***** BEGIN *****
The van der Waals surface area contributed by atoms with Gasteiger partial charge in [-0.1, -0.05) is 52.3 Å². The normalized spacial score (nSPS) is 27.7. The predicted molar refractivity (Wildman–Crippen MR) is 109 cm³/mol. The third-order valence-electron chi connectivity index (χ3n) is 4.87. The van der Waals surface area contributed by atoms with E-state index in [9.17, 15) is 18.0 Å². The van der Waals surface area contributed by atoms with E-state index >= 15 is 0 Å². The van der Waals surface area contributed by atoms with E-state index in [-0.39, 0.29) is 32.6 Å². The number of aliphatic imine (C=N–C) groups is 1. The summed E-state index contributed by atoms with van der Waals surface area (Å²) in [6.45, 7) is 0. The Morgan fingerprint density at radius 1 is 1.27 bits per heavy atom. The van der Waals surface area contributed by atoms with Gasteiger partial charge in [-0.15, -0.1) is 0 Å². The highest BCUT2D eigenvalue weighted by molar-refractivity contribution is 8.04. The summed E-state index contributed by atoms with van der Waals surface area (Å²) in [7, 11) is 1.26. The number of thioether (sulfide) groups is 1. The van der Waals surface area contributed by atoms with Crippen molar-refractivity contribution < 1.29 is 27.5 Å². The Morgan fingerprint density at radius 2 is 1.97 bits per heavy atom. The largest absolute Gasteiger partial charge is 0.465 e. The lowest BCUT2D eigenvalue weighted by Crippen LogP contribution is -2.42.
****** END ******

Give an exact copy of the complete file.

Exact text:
The van der Waals surface area contributed by atoms with Gasteiger partial charge in [-0.1, -0.05) is 52.3 Å². The normalized spacial score (nSPS) is 27.7. The predicted molar refractivity (Wildman–Crippen MR) is 109 cm³/mol. The third-order valence-electron chi connectivity index (χ3n) is 4.87. The van der Waals surface area contributed by atoms with E-state index in [9.17, 15) is 18.0 Å². The van der Waals surface area contributed by atoms with E-state index >= 15 is 0 Å². The van der Waals surface area contributed by atoms with E-state index in [-0.39, 0.29) is 32.6 Å². The number of aliphatic imine (C=N–C) groups is 1. The summed E-state index contributed by atoms with van der Waals surface area (Å²) in [6.45, 7) is 0. The Morgan fingerprint density at radius 1 is 1.27 bits per heavy atom. The van der Waals surface area contributed by atoms with Gasteiger partial charge in [-0.15, -0.1) is 0 Å². The highest BCUT2D eigenvalue weighted by molar-refractivity contribution is 8.04. The summed E-state index contributed by atoms with van der Waals surface area (Å²) in [7, 11) is 1.26. The number of thioether (sulfide) groups is 1. The van der Waals surface area contributed by atoms with Crippen molar-refractivity contribution < 1.29 is 27.5 Å². The Morgan fingerprint density at radius 2 is 1.97 bits per heavy atom. The largest absolute Gasteiger partial charge is 0.465 e. The lowest BCUT2D eigenvalue weighted by Crippen LogP contribution is -2.42.